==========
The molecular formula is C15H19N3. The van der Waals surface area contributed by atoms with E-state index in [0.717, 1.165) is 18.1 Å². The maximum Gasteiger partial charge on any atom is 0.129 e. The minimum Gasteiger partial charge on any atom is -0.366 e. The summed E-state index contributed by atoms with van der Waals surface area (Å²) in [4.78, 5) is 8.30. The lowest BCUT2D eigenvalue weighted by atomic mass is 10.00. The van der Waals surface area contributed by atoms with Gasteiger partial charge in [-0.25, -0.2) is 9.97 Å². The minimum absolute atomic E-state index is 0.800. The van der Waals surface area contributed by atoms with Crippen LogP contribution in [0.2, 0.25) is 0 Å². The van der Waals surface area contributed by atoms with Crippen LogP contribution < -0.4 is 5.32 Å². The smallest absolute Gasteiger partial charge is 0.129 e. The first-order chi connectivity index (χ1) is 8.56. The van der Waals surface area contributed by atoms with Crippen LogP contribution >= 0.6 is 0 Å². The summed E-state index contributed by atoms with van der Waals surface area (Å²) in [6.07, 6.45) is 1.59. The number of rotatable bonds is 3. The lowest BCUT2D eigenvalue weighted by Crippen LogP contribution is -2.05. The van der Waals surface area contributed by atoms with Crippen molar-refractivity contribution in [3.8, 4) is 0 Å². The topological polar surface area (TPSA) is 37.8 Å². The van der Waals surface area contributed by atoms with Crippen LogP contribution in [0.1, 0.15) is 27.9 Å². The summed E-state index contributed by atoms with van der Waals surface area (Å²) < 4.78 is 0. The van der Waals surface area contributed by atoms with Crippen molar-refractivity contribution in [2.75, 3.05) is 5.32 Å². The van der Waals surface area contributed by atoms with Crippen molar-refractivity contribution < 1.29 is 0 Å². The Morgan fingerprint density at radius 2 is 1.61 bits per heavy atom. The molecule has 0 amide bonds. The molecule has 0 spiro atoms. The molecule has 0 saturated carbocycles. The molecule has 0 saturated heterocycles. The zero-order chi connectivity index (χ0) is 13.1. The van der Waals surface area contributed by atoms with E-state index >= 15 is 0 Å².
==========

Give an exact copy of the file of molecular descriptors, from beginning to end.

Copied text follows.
The molecular formula is C15H19N3. The van der Waals surface area contributed by atoms with E-state index in [0.717, 1.165) is 18.1 Å². The maximum Gasteiger partial charge on any atom is 0.129 e. The minimum Gasteiger partial charge on any atom is -0.366 e. The summed E-state index contributed by atoms with van der Waals surface area (Å²) in [4.78, 5) is 8.30. The lowest BCUT2D eigenvalue weighted by atomic mass is 10.00. The van der Waals surface area contributed by atoms with Gasteiger partial charge in [-0.25, -0.2) is 9.97 Å². The minimum absolute atomic E-state index is 0.800. The van der Waals surface area contributed by atoms with Crippen LogP contribution in [0.2, 0.25) is 0 Å². The van der Waals surface area contributed by atoms with Crippen LogP contribution < -0.4 is 5.32 Å². The smallest absolute Gasteiger partial charge is 0.129 e. The first-order chi connectivity index (χ1) is 8.56. The van der Waals surface area contributed by atoms with Crippen LogP contribution >= 0.6 is 0 Å². The summed E-state index contributed by atoms with van der Waals surface area (Å²) in [6.07, 6.45) is 1.59. The number of rotatable bonds is 3. The lowest BCUT2D eigenvalue weighted by Crippen LogP contribution is -2.05. The van der Waals surface area contributed by atoms with Crippen molar-refractivity contribution in [3.8, 4) is 0 Å². The topological polar surface area (TPSA) is 37.8 Å². The van der Waals surface area contributed by atoms with Crippen LogP contribution in [0.1, 0.15) is 27.9 Å². The summed E-state index contributed by atoms with van der Waals surface area (Å²) < 4.78 is 0. The van der Waals surface area contributed by atoms with Crippen molar-refractivity contribution in [2.75, 3.05) is 5.32 Å². The van der Waals surface area contributed by atoms with Crippen molar-refractivity contribution < 1.29 is 0 Å². The Morgan fingerprint density at radius 2 is 1.61 bits per heavy atom. The molecule has 0 amide bonds. The molecule has 0 spiro atoms. The molecule has 0 saturated carbocycles. The molecule has 0 saturated heterocycles. The zero-order chi connectivity index (χ0) is 13.1. The van der Waals surface area contributed by atoms with E-state index >= 15 is 0 Å².